Atlantic Jewell and It’s A Dundeel grind it out in the race of the decade, and who’s that with them? Why It’s Dear Demi, what’s she doing there?
Who is Dear Demi many of us asked at the start of the Spring Carnival? The answer it seems is a plucky fighter. I don’t think I’ve ever seen her win but I have, time after time, seen her make heroic efforts to come second or third against some of the best the world has to offer. She runs with guts, she runs strategy, everything it seems except natural ability, but what has natural ability to do with a handicap race like the Melbourne Cup?
Like many horse racing fans I first became aware of Dear Demi in the Underwood Stakes, the race that has been described as the race of the decade for its richly talented field. Pundits got the race they wanted, It’s A Dundeel and Atlantic Jewell slugged it out down the final straight nothing between them, going head to head the whole way. It was an intense competition and when the two greatest horses in the country, for the greatest horses in the country they were, fired up, nobody could stay with them, nobody that is, except Dear Demi. As Puissance De Lune, Sea Moon, Fortella and other supposed contenders were left in the dust Dear Demi struggled valiantly before finally being shaken off in the last hundred metres to record a commendable third place. A fluke, many of us thought, but she proved it wasn’t a fluke, she did again and again.
A month later in the 2400m Caulfield Cup Dear Demi (Dear who?) did it once again. Notably Dear Demi went to the back for most of this race, it had run neck and neck with Atlantic Jewell at the front in the Underwood Stake. I like this it shows it has the versatility to position itself according to the pace of the race, a rare skill. At Caulfield she timed her dash perfectly and took the lead unexpectedly around 200 out, she fought and she battled on but ultimately was swooped by Fawkner and Dandino and again recorded a respectable third. She wasn’t fluking anymore; she was giving heroic efforts habitually.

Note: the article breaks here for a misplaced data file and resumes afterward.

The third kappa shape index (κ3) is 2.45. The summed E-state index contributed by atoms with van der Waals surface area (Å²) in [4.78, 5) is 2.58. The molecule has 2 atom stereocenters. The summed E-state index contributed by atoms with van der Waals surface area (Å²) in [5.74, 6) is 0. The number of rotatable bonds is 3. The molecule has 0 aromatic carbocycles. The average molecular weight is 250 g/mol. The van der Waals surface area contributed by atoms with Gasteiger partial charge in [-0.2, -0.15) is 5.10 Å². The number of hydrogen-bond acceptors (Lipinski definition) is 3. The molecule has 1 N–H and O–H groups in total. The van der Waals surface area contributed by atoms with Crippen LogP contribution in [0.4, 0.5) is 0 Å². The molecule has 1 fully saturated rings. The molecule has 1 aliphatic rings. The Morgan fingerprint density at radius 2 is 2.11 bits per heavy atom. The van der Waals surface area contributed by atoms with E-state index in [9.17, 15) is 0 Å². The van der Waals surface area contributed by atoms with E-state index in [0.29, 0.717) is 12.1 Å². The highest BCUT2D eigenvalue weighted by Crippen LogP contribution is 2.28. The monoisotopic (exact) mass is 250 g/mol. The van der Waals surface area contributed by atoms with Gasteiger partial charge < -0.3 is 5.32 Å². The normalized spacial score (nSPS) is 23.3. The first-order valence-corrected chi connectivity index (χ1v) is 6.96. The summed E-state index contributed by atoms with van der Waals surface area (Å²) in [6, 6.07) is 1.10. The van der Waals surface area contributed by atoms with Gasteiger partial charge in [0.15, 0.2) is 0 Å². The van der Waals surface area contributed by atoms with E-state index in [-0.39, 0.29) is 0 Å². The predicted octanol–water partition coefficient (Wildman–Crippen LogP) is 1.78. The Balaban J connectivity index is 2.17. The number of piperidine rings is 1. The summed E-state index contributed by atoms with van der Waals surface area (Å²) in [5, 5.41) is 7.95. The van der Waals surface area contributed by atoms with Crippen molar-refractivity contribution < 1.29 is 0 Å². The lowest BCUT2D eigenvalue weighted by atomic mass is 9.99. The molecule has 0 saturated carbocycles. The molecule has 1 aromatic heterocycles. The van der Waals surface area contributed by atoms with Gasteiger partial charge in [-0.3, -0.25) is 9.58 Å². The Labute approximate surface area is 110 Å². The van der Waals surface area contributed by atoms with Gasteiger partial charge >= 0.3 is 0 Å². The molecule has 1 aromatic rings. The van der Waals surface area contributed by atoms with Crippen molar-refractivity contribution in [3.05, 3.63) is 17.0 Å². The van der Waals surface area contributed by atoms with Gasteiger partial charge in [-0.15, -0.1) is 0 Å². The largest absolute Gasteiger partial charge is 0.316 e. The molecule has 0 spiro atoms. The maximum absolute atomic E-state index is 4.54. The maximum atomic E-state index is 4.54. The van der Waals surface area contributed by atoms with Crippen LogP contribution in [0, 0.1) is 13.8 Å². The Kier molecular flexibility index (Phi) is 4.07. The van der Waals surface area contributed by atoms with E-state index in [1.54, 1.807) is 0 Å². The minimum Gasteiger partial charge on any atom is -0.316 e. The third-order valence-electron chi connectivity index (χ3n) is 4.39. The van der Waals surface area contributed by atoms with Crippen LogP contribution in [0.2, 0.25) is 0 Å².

Three weeks later she did it again, in the Mackinnon. Side Glance lead almost the whole way and as he kicked clear nobody seemed capable of challenging him and for a moment it seemed Side Glance was going to increase his lead down the straight. Then in the final 100 metres who should shoot through from the pack like a tracer bullet but the inimitable Dear Demi, streaking after Side Glance like a greyhound after the bunny, it was in vain, it was too late, but it was epic.
The Melbourne Cup is the longest race most horses will run in their career, it’s more akin to the Tour De France than most horse races with many getting left behind as this Peleton of stallions and mares forges on. The field is enormous, luck plays a greater role than raw ability ever will and it is the horses that will spot an opportunity and guzzle it down without hesitation. Well I’ve seen Dear Demi show this sort of cunning and I’ve seen her show the inner steel that’s necessary to win a race like this. And you know something, I like her. I like an unglamorous horse who sticks it to the flashy champions, who takes on Atlantic Jewell and It’s A Dundeel only to be just nudged out, then turns up a month later to do it all over again. She’s my sentimental favourite and I’ll be cheering her all the way.